Sunday, 8 December 2013

Judging a book

You shouldn’t judge a book by its cover, so they say.

Nonsense. Of course you should.

I think that as consumers we are perfectly entitled to judge companies by the way they look. In fact I think it’s the only sensible approach. You are perfectly entitled, legally and morally, to judge a company, a store, anyone who wants your money by the way they appear.

I don’t just mean the obvious situations like restaurants and food stores, we all know that we shouldn’t buy or eat anything prepared in a dirty environment or by people with poor hygiene standards. We are obviously perfectly entitled to judge any establishment that serves food by the way in which they do so.

But that’s not who I mean. I mean ordinary businesses.

Let’s start with anyone selling you any sort of financial service. Whether it’s a credit card, an insurance policy or any sort of “opportunity” to make you money you really MUST judge the person selling it by how they appear, where they operate from and how they seem to do business.

When the Eurextrade Ponzi scheme was still operating last year I heard from many people who had been invited to join while in spicy chicken restaurants, in the streets and by shiny-suited visitors to Kgotla meetings. Not one of them went to an office with a boardroom. That’s because there was no office. Not one of them had any of the traditional trappings of a respectable company with whom you could trust your money.

Also, the fact that the scheme was being sold by people like you and me and not specialist financial advisors says a lot. Investing in a scheme being sold by your neighbour, a work colleague or, worst of all, a relative or friend is inherently suspicious and you should never do it. Not ever. The risks aren’t just towards your money, they are to the relationships you have with the people who recruit you and who you recruit.

When it comes to financial services I think you’re entitled to assume that any investment company that doesn’t operate from a conventional office can’t be trusted.

You are also entitled to judge companies by how they describe themselves. We heard recently from a reader who was being chased by a debt collector for P3,000 she borrowed from a friend. She says that this was just a simple informal loan but it turns out that the friend had borrowed the money from a motshelo lending scheme. Despite having repaid her friend a total of P3,200 the motshelo lender instructed a debt collector to get the money from her, not the friend who actually borrowed it from them.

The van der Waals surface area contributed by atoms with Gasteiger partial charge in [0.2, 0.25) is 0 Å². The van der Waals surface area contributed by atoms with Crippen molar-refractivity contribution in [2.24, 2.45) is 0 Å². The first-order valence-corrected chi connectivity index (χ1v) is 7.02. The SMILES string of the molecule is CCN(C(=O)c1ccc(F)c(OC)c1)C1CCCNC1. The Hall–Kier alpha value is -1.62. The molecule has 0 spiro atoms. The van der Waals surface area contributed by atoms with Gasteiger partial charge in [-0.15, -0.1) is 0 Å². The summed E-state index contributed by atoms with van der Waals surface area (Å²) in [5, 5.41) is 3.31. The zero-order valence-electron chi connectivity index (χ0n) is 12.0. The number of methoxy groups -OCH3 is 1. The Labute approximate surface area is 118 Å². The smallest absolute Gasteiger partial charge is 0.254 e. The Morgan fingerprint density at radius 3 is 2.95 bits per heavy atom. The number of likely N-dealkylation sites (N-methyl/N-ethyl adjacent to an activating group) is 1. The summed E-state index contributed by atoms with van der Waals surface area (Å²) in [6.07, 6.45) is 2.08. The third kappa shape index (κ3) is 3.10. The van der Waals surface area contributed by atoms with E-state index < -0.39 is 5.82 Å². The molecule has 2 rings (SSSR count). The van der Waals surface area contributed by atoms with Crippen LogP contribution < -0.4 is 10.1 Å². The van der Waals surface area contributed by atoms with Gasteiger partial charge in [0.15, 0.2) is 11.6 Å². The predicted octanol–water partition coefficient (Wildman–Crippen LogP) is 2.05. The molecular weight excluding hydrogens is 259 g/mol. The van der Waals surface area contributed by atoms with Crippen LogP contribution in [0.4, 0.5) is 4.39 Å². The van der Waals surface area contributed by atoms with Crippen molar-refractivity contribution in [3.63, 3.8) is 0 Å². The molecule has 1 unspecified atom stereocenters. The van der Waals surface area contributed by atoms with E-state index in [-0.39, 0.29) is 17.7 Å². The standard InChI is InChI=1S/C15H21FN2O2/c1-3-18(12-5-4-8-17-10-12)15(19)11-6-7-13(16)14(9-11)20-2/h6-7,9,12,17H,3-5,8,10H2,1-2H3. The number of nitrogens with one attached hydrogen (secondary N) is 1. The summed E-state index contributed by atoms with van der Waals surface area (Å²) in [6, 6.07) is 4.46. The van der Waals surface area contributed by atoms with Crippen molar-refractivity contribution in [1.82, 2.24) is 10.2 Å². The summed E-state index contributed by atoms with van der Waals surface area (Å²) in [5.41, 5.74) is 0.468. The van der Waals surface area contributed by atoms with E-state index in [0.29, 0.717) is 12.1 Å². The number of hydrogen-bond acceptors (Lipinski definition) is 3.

Let’s overlook the fact that the scheme wasn’t registered with NBFIRA as the law requires. Let’s ignore that there was no written contract between our reader and this scheme. Let’s ignore that the actual debtor was the woman’s friend. Let’s ignore all of those things and instead look at the letter the debt collector sent.

Their letterhead describes their company as:
“Specialised in debt collection and secretarial services, work and residence permits, company formation, fashion designing, programmes, t-shirt, video shooting/editing, name tags and building construction”.
Is there anything they DON’T do?

Of course there’s nothing wrong with companies offering a range of services, most companies are flexible enough to do many things but I don’t trust a company that thinks offering debt collection, t-shirts and building construction all on the same letterhead is a bit suspicious. The fact that they don’t have a landline also alarms my skeptical instincts.

However we can’t overlook the opening line in their letter.
“We act on behalf of our client [name withheld] representing a pyramid (Motshelo)…”
A pyramid? Is that who they really think they are representing? I think the regulators need to hear about this, don’t you?

Then there’s their ignorance. Despite there being no signed or even verbal agreement between our reader and the people operating the lending scheme, the amateur debt collector was P5,670 for the money she borrowed (despite having repaid P3,200 already), P175 for writing their silly letter, P175 for delivering it and a massive P1,134 as a “collection commission”.

How long will it be before they realise that they’re not going to get a single thebe from this person? How long before they realise they’re chasing the wrong person? How long before they realise that they sound a bit like a bunch of crooks?

Of course there’s nothing wrong with companies operating on a small budget, from small offices and with home-made letterheads but when it comes to serious business issues I think we can demand a little more, at least some attention to detail, some care about their credibility and with not looking like a bunch of crooks operating from behind a chicken restaurant.

I wonder if the opposite is true as well? Is it possible to mistrust an organisation that goes to the opposite extreme? Is it acceptable to judge a company that behaves ostentatiously? I wonder if it’s possible to assume that a bank charging exorbitant bank charges and which recently spent hundreds of millions on a flashy new HQ can be trusted to put our interests high up their list of priorities?

So let’s start being a LOT more judgmental, a lot more critical and a lot more negative. Let’s start telling companies who seem either too crummy or too flashy that we don’t trust them simply because of the way they look, sound and appear. It might just encourage them to start looking respectable and trustworthy. Until then they deserve no respect and no trust.

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